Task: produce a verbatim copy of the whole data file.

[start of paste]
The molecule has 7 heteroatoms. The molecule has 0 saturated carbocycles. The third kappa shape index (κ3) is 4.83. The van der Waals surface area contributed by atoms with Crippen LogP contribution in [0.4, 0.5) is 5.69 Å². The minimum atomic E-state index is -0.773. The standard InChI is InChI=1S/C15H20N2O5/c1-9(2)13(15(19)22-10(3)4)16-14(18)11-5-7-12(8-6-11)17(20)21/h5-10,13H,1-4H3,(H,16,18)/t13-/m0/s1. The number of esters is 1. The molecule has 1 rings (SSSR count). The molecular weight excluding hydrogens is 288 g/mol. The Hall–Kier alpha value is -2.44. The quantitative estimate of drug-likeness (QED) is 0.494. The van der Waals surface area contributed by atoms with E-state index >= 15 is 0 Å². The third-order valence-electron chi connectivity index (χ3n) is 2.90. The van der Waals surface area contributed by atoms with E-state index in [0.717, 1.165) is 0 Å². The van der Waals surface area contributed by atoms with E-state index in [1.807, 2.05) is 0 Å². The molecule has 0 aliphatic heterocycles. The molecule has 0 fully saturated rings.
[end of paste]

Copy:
The molecule has 7 heteroatoms. The molecule has 0 saturated carbocycles. The third kappa shape index (κ3) is 4.83. The van der Waals surface area contributed by atoms with Crippen LogP contribution in [0.4, 0.5) is 5.69 Å². The minimum atomic E-state index is -0.773. The standard InChI is InChI=1S/C15H20N2O5/c1-9(2)13(15(19)22-10(3)4)16-14(18)11-5-7-12(8-6-11)17(20)21/h5-10,13H,1-4H3,(H,16,18)/t13-/m0/s1. The number of esters is 1. The molecule has 1 rings (SSSR count). The molecular weight excluding hydrogens is 288 g/mol. The Hall–Kier alpha value is -2.44. The quantitative estimate of drug-likeness (QED) is 0.494. The van der Waals surface area contributed by atoms with E-state index >= 15 is 0 Å². The third-order valence-electron chi connectivity index (χ3n) is 2.90. The van der Waals surface area contributed by atoms with E-state index in [0.717, 1.165) is 0 Å². The van der Waals surface area contributed by atoms with E-state index in [1.807, 2.05) is 0 Å². The molecule has 0 aliphatic heterocycles. The molecule has 0 fully saturated rings.